• And the answers each advocate gave sometimes matched the query for vagueness. Paul Wylie eulogised, “Music gave them a whole new attitude. The 50s was when attitude happened.”
• The whole process was undermined by the adjudication by the jury in a little side room. When asked to give their verdicts, Holder voted for the 50s, whether he’d come into this process with that opinion wasn’t clear, but his justification was simply the oft-repeated cliché of Pete Wylie that “it was where everything began”, which suggested he hadn’t over-analysed his choice. Both Morley and Laverne said they would have chosen the 70s before they arrived and that is what both voted for. Only McAlmont altered his preconception of the 70s being the most influential and switched to the 60s, and that was in part due to David Quantick’s rambling advocacy of the decade. So in essence, only one member of the jury was at all moved by the whole process, and what contributed to that change of heart was a poor presentation rendering the whole judgment element of the programme absolutely futile.
• The over-exaggeration of contrition each advocate expressed for the exploitation or ignorance of black music in each decade. Look, we know none of you advocates are racist, far from it, we know that black music has been ruthlessly pillaged for form, melody and inspiration by mostly white record company executives and some ‘recording artists’ since the inception of pop, and we know that MTV had to be coerced to play videos by black singers by Michael Jackson’s Billie Jean. But none of it is your fault, so there’s no need for such an earnest, over-egged condemnation – the facts, in these cases, speak for themselves and it doesn’t do any of you credit to use this abuse of black music to ostensibly vie to win a sanctimonious squabble to see who could appear the most disgusted by this neglect, fearful of being branded that most heinous of things in music “a white, middle-class snob”.
• Biffy Clyro, the music world equivalent of a dying lump of lumpen, lumpy, lump-ridden, lump-sodden, luddite lump of granite rock, being asked their opinion. It wouldn’t matter if they were asked what they thought of a piercing, pulchritudinous morning sun, they would still humbly metamorphose it into a five minute diabolical dirge that would numb fingers, lips and toes in a 12 mile radius.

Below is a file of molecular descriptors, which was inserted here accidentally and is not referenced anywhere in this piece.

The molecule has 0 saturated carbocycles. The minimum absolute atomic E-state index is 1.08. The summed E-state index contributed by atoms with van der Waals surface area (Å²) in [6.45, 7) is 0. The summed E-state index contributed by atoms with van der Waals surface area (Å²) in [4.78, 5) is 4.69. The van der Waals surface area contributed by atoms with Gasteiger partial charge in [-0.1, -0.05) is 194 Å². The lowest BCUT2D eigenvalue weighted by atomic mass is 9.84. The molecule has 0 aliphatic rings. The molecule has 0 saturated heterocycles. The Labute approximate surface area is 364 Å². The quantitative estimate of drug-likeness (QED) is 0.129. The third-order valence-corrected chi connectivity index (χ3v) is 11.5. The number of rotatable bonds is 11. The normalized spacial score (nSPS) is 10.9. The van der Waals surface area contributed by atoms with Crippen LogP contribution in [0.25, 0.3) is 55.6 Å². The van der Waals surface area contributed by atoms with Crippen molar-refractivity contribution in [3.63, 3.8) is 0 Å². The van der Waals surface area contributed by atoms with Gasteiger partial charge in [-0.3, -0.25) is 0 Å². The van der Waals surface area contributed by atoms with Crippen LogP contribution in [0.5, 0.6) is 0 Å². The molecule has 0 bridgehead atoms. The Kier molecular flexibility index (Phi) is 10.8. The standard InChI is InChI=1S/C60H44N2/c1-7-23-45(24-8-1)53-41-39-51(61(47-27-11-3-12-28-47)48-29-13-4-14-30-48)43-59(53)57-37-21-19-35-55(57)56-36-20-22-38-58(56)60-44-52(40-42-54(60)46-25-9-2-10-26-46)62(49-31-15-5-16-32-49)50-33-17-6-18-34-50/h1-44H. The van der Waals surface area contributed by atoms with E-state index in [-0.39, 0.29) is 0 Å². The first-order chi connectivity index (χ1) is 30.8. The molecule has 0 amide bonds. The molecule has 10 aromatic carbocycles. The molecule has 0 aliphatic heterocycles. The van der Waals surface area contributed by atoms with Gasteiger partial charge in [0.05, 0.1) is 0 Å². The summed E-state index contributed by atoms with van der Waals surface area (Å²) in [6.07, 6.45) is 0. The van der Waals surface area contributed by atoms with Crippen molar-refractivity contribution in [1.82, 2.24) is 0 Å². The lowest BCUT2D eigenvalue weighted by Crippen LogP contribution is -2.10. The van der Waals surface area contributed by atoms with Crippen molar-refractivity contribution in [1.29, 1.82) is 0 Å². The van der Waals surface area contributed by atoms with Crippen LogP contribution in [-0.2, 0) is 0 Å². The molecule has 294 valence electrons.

• Kate Nash saying she thought the 70s was the best decade “because of punk”, which is like Margaret Thatcher saying she thought the 40s was the best decade for politics because of the embroidering of the Iron Curtain.
The chart of the ten best songs of each decade was left up to the whim of Radio 2 listeners, which is like trusting the education and tutelage of your firstborn to King Herod. For every Waterloo Sunset, Heroes, Blue Monday, Strawberry Fields, Ghost Town, Unfinished Sympathy, Paranoid Android and Smells Like Teen Spirit there was a Cliff Richard number, She Loves You, Creep, Maggie May, There She Goes, Back For Good and Bitter Sweet Symphony.
• It was during Eddie Piller’s defiance in the face of a bombastic bombardment from Paul Morley that you realised how utterly unnecessary and pointless this whole charade was. Accused that prog-rock was a ponderous, plodding dinosaur that smeared the 60s with creative inertia, Piller dismissed it all on the basis that prog-rock declined only in the 70s and therefore wasn’t his responsibility. And it was because of this encroachment beyond the territories of time for which he had to answer that suddenly enlightened you to as the absurd nature of corralling decades off into ten-year long chunks and then setting them in adversarial conflict. Should The Beatles be lauded or damned for their influence on Oasis 30 years later that in 1997 sent British music into a bleak nuclear winter from which it shows little sign of recovery? Were The Specials of the 70s or 80s? Why was Michael Jackson hailed for his commercial peak in the 80s rather than his creative peak in the 70s, especially as commerciality was (rightly) scorned throughout with the same derision as pigs applying for jobs as air traffic controllers?